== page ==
Books 2013

Wilting - Some Links While I Melt

As a heatwave has swept across the UK, activities in Casa Bookish have been kept to a bare minimum. Oh, there was that trip to Linlithgow Palace, a trip to Edinburgh, some art exhibitions,  designing/plotting, preparations for the launch of new Autumn/Winter yarn collections - but mainly I have languished in the shade with an ice cream for company. I've enjoyed some really fantastic and thought-provoking Twitter conversations about hand-knitting, fashion, and women's self-image. So, in short: I don't exactly lack blog post material. I just lack the energy and presence of mind to write the blog posts! What's a girl to do? Well, I have some choice links for you to peruse whilst I hope for cooler temps to hit my corner of the UK:

  • Ventures & Adventures in Topography - a podcast about rambling through London using old walking guides. Yes, I continue to be fascinated by psychogeography - how we interact with landscapes and how landscapes interact with us.
  • Speaking of which: Cafe Pantopia - trying to establish "a common meeting-place that traverses the vast distances of the North Atlantic Ocean." I am a North Atlantic Ocean girl and I love, love, love this idea.
  • Fringe Association is my new favourite knitting blog. There. I said it. She makes me look at things differently. FA  is a refreshing, smart look at knitting, style, and design.
  • I am currently teaching myself (very basic) French using DuoLingo. I'd quite like an outline of basic grammar alongside vocabulary lessons and commonly used phrases, but I genuinely feel like I'm learning Stuff.
  • Fancy living somewhere which has serious literary credentials? Why, William Blake's cottage is for sale!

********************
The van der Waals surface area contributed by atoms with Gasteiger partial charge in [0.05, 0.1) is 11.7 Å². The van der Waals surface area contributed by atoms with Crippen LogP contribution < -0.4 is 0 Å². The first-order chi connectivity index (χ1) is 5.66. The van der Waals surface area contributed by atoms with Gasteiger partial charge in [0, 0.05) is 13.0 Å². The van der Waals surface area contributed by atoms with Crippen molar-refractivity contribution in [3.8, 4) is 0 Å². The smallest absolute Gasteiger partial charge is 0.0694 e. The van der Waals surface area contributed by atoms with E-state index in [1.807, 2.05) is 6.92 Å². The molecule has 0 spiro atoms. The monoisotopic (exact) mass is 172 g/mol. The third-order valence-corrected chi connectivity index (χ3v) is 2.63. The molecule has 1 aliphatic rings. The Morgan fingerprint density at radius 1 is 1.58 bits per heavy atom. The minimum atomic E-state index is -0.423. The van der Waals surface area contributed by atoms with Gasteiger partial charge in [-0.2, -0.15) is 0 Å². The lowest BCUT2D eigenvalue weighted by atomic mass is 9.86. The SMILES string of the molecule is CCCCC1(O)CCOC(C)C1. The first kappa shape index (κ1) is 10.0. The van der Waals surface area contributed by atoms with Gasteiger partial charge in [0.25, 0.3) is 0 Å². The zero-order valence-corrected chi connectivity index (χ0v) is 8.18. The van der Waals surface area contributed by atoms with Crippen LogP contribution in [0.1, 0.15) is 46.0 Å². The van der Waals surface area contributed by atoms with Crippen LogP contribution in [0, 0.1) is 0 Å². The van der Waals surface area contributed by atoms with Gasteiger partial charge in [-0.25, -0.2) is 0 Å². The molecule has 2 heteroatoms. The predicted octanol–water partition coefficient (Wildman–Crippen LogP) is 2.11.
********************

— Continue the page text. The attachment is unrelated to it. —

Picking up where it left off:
• And this serves a neat segueway into the Man Booker longlist. The jury is spear-headed by Robert MacFarlane whose The Old Ways is my current bedside table book. In Days of Yore I would have had Opinions but Opinions have been wilted by the heat and an insane amount of work knitting.
  • I have finished a book recently, though. Yes, That Book by That Author. I enjoyed it - and it was very low on gore which I appreciated. I am a squeamish reader in some ways.

And how are you doing?

The Glamorous Life of A Quiet Knitter

When people tell me they'd love to work in the knitting industry, I don't think my last fortnight is what they had in mind. I have been crawling around on my knees finding stray balls of yarn underneath boxes, behind furniture, and in strange places. I have been covered in yarn fluff and dust (achoo). My hands have been rubbed raw from handling thousands and thousands of balls of yarn. And then I spent several days tracking down product codes for long-discontinued qualities, noting everything down and triple-checking it against inventory notes before going home for long showers that did not get rid of the yarn fluff stuck inside my ear. Life, she has not been glamorous.

Still, there are good things to report. Firstly, there are new shadecards in front of me together with glossy previews of all the new summer collections. Secondly, two new designs are currently blocking on my living room floor. Thirdly, I have a logo for Karie Bookish Knits (more on which in a future blog post). And fourthly, Edinburgh Yarn Festival have finally announced their workshop list!

I have also finished my third read of the year.